In the preferred embodiment of the invention, the splice head is provided with a roller and lever arrangement which cooperates with a cam surface on the guide track to urge the splice head into contact with the guide track as the splice head ismoved towards the splice pad and to release the splice head as it is moved away from the splice pad.

In an alternative embodiment of the invention, a spring coupled to the splice head and the guide track continuously urges the splice head toward firm contact with the guide track. A parallelogram arrangement disposed between the guide track andthe splice head is adapted to engage the splice head in response to movement of the splice head away from the splice pad and to force the splice head away from the guide track.

BRIEF DESCRIPTION OF THE DRAWINGS

FIG. 1 is a side view, partially broken away, of the splice station according to the preferred embodiment of the invention.

FIG. 2 is a rear view of the splice station shown in FIG. 1.

FIG. 3 is a side view of the splice station of FIG. 1 shown with the splice head in the lowered position.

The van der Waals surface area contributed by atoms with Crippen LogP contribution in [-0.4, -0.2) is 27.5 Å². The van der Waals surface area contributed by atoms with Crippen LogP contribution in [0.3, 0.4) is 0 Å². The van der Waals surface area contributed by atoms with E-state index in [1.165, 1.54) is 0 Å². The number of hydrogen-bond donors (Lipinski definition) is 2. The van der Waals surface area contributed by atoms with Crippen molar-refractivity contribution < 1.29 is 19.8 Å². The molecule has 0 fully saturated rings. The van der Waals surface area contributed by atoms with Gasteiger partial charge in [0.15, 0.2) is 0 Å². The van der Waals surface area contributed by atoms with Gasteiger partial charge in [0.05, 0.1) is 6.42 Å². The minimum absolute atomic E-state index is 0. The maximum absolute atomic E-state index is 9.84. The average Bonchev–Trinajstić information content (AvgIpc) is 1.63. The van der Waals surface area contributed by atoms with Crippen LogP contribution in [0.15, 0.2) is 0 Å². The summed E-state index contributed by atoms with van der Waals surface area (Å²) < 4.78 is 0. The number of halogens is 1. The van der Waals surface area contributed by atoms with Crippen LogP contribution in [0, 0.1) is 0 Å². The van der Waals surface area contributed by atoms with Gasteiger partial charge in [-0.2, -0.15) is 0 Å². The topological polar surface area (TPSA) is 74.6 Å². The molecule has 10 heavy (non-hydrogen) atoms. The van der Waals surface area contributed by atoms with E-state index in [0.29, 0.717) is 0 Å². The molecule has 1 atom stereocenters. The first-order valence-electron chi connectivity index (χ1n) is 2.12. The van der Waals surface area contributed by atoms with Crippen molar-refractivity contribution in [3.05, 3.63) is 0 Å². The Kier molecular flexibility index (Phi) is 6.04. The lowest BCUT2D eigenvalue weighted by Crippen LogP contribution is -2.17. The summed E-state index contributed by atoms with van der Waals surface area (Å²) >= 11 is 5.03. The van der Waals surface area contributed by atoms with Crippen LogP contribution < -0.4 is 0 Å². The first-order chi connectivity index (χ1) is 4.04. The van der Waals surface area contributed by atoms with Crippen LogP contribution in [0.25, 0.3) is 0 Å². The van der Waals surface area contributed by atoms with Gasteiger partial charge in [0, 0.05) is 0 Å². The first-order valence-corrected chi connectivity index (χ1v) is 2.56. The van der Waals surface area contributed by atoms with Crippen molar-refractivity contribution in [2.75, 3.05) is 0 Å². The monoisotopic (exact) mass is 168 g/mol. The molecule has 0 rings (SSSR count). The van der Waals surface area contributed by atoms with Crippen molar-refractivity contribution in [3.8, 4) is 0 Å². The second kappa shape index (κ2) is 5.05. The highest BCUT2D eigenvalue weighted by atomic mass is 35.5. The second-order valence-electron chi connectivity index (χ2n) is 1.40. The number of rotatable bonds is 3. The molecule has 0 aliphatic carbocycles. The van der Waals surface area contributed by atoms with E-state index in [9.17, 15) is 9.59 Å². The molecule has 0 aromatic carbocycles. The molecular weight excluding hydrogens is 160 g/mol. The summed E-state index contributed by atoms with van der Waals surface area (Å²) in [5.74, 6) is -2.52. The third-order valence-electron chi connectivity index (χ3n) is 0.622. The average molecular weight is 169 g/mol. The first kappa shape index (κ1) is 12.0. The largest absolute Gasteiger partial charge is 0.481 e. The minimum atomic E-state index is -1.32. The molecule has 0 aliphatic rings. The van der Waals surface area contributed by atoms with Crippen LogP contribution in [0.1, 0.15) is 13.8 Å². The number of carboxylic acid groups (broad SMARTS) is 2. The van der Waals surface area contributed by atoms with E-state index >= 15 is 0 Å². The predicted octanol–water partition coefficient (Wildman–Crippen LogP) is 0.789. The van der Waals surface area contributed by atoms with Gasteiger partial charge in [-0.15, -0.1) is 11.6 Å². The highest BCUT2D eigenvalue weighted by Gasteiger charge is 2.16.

FIG. 4 is a top view of the splice station of FIG. 1 showing a section through line 4--4.

FIG. 5 is a side view of a splice station according to an alternative embodiment of the present invention.

FIG. 6 is a top view with a section taken along lines 6--6 of the splice station shown in FIG. 5.

DESCRIPTION OF THE PREFERRED EMBODIMENTS

The following description is directed to an improvement in heat seal splicers such as the splicer described in U.S. Pat. No. 3,725,168. Briefly, such apparatus includes a film track for receiving lengths of film to be spliced, a splice stationwhere a length of heat activated splice tape is applied to the leading and trailing ends of lenghts of film to be spliced and a take-up for receiving the spliced lengths of film. This invention relates only to the splice station, the other elements ofthe splicer being well known in the art will not be discussed here.